Friday, April 28
Mars continues to put on a nice show in late April. It appears nearly 15° high in the west-northwest an hour after sunset and doesn’t dip below the horizon until after 10 p.m. local daylight time. The magnitude 1.6 Red Planet appears against the backdrop of Taurus the Bull, between the Pleiades and Hyades star clusters. A waxing crescent Moon adds to the scene this evening. It stands 4° to the upper left of the 1st-magnitude star Aldebaran while Mars and the two star clusters reside a bit farther to the lower right.
Saturday, April 29
Venus appears brilliant in the eastern sky from the time it rises around 4:30 a.m. local daylight time until close to sunrise 90 minutes later. It stands about 10° above the horizon 45 minutes before the Sun comes up. Shining at magnitude –4.7, it appears slightly brighter today than at any other time during this morning apparition. (The difference is essentially imperceptible, however — it appears only a thousandth of a magnitude brighter today than it did yesterday or will tomorrow.) When viewed through a telescope this morning, Venus spans 39″ and appears one-quarter lit.
Sunday, April 30
This is a good evening to hunt down asteroid 29 Amphitrite through a telescope. The 10th-magnitude space rock lies in the constellation Leo, just 0.3° due west of magnitude 3.8 Rho (r) Leonis. The Lion appears about two-thirds of the way from the southern horizon to the zenith as twilight fades to darkness.
Monday, May 1
This week provides skywatchers with their final opportunity to get a good view of Sirius, the night sky’s brightest star, before evening twilight swallows it. This luminary gleams at magnitude –1.5 low in the southwestern sky. If you look an hour after sunset (approximately 9 p.m. local daylight time), Sirius lies about 10° high. In all likelihood, the star will be twinkling madly as its light passes through the thick layers of turbulent air that lurk near the horizon.
Tuesday, May 2
The First Quarter Moon hangs high in the southwest as darkness falls, then sinks steadily toward the western horizon throughout the evening hours. Our satellite officially reaches First Quarter phase at 10:47 p.m. EDT among the background stars of Cancer the Crab. It will remain on view until it dips below the horizon after 2 a.m. local daylight time tomorrow morning.
Wednesday, May 3
The Big Dipper’s familiar shape lies nearly overhead on May evenings. The spring sky’s finest binocular double star marks the bend in the Dipper’s handle. Mizar shines at 2nd magnitude, some six times brighter than its 4th-magnitude companion, Alcor. Even though these two are not physically related, they make a fine sight through binoculars. (People with good eyesight often can split the pair without optical aid.) A small telescope reveals Mizar itself as double — and these components do orbit each other.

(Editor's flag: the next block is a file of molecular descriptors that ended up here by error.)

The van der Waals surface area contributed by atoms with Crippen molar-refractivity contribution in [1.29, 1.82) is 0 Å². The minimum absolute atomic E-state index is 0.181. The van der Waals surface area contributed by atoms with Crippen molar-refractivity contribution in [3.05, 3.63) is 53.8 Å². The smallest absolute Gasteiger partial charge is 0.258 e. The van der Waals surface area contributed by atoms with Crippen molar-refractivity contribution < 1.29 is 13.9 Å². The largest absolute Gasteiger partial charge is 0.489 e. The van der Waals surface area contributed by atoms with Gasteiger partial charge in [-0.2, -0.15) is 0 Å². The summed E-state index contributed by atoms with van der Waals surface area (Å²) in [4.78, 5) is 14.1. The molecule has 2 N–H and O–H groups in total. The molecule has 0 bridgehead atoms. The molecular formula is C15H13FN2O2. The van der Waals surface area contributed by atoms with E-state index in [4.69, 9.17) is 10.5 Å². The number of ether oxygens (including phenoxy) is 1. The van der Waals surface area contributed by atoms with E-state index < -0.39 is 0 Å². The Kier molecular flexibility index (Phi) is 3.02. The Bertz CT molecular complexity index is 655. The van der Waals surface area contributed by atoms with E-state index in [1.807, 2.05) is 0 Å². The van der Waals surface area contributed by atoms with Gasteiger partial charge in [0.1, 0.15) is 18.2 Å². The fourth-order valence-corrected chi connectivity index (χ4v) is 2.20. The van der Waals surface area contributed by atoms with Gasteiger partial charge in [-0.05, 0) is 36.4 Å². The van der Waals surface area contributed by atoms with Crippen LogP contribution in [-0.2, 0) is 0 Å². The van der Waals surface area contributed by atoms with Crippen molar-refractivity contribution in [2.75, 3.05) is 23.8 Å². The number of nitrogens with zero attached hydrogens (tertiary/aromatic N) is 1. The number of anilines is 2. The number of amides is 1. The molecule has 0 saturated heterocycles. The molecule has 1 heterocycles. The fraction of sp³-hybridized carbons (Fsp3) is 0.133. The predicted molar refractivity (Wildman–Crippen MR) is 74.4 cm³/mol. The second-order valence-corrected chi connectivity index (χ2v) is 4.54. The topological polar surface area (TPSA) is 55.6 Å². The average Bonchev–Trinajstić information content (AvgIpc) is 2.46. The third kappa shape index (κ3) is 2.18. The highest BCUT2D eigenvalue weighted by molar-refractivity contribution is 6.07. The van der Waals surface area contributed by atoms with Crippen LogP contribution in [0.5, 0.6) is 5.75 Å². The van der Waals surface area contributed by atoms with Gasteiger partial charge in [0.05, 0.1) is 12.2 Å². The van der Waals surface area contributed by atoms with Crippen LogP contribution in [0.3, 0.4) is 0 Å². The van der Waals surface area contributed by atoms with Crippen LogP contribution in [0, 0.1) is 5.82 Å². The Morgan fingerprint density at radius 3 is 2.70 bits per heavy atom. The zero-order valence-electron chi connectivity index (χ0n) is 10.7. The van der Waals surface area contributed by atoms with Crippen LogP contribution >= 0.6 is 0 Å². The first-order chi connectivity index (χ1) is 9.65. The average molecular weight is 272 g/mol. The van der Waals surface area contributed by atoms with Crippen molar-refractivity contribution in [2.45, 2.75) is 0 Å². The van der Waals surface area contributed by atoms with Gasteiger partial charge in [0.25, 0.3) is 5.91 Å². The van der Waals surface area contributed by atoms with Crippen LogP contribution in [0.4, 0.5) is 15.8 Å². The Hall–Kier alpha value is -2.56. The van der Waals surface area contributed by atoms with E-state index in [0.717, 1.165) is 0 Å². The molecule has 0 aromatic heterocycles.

Thursday, May 4
For those who like to observe during the quiet predawn hours, Saturn offers a visual treat this week. The ringed planet rises shortly before midnight local daylight time and climbs some 30° high in the south by the time morning twilight begins. It shines at magnitude 0.2 against the backdrop of northwestern Sagittarius. Take a look at Saturn through binoculars and you’ll also see the open star clusters M21 and M23 as well as the spectacular Lagoon (M8) and Trifid (M20) nebulae about 4° to the east. When viewed through a telescope, the planet shows an 18″-diameter disk surrounded by a stunning ring system that spans 41″ and tilts 26° to our line of sight.
Friday, May 5
Although the calendar says May, the sky’s Summer Triangle returns to prominence this month. The asterism’s three bright stars — Vega in Lyra, Deneb in Cygnus, and Altair in Aquila — all clear the horizon by midnight local daylight time. An hour later, they rule the eastern sky. Vega shines brightest and appears at the apex of the triangular asterism. Look for Deneb to Vega’s lower left and Altair to the lower right of the other two. The Summer Triangle will grace the Northern Hemisphere’s evening sky from now through the end of the year.
Saturday, May 6
The Eta Aquariid meteor shower reaches its peak before dawn. Although this is typically one of the year’s most prolific showers, a waxing gibbous Moon interferes with the 2017 show. The Moon sets around 4 a.m. local daylight time, just before morning twilight starts to paint the sky. For the best views, head outside an hour or two before then and find a spot where trees or buildings block the Moon’s glow low in the west. Eta Aquariid meteors derive from bits of debris ejected by Comet 1P/Halley during its many trips around the Sun. When Earth crosses this debris stream, our planet’s atmosphere incinerates the tiny dust particles and we see the streaks of light called meteors, or “shooting stars.”
Sunday, May 7
Although Jupiter reached opposition and peak visibility exactly one month ago, it remains a stunning sight nearly all night. It appears about 40° above the southeastern horizon an hour after sunset and climbs highest in the south around 11 p.m. local daylight time. As a bonus this evening, a waxing gibbous Moon appears just a few degrees away. The pair lies among the background stars of Leo, though only 1st-magnitude Spica some 10° below appears conspicuous thanks to the bright Moon nearby. When viewed through a telescope, Jupiter’s disk spans 43″ and shows a wealth of detail in its atmosphere.
Mars passes 6° due north (to the upper right) of Aldebaran today. Use binoculars to pick them out of the evening twilight. Although Aldebaran shines a half-magnitude brighter than the planet, Mars’ greater altitude should make it just as easy to see.